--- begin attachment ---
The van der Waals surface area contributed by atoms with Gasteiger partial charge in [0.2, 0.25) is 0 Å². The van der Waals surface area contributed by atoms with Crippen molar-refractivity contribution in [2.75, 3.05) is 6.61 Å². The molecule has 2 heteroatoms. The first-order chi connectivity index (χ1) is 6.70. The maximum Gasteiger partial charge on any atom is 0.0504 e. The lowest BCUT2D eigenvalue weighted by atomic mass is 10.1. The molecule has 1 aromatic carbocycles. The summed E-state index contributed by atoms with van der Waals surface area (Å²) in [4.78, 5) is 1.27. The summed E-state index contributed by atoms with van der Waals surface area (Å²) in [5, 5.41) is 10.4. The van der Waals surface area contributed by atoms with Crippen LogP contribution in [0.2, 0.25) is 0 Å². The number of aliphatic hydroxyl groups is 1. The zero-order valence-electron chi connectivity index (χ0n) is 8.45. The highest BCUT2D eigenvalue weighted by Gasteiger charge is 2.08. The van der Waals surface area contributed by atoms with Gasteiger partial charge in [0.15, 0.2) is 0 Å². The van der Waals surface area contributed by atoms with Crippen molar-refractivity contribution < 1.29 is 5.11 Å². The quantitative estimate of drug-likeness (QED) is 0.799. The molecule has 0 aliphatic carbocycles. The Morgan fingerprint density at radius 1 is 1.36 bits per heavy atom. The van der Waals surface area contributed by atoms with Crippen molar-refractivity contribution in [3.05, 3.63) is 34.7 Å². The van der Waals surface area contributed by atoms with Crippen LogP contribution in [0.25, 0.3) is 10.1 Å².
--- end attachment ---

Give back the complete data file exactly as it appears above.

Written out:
The van der Waals surface area contributed by atoms with Gasteiger partial charge in [0.2, 0.25) is 0 Å². The van der Waals surface area contributed by atoms with Crippen molar-refractivity contribution in [2.75, 3.05) is 6.61 Å². The molecule has 2 heteroatoms. The first-order chi connectivity index (χ1) is 6.70. The maximum Gasteiger partial charge on any atom is 0.0504 e. The lowest BCUT2D eigenvalue weighted by atomic mass is 10.1. The molecule has 1 aromatic carbocycles. The summed E-state index contributed by atoms with van der Waals surface area (Å²) in [4.78, 5) is 1.27. The summed E-state index contributed by atoms with van der Waals surface area (Å²) in [5, 5.41) is 10.4. The van der Waals surface area contributed by atoms with Crippen LogP contribution in [0.2, 0.25) is 0 Å². The number of aliphatic hydroxyl groups is 1. The zero-order valence-electron chi connectivity index (χ0n) is 8.45. The highest BCUT2D eigenvalue weighted by Gasteiger charge is 2.08. The van der Waals surface area contributed by atoms with Gasteiger partial charge in [0.15, 0.2) is 0 Å². The van der Waals surface area contributed by atoms with Crippen molar-refractivity contribution < 1.29 is 5.11 Å². The quantitative estimate of drug-likeness (QED) is 0.799. The molecule has 0 aliphatic carbocycles. The Morgan fingerprint density at radius 1 is 1.36 bits per heavy atom. The van der Waals surface area contributed by atoms with Crippen molar-refractivity contribution in [3.05, 3.63) is 34.7 Å². The van der Waals surface area contributed by atoms with Crippen LogP contribution in [0.25, 0.3) is 10.1 Å².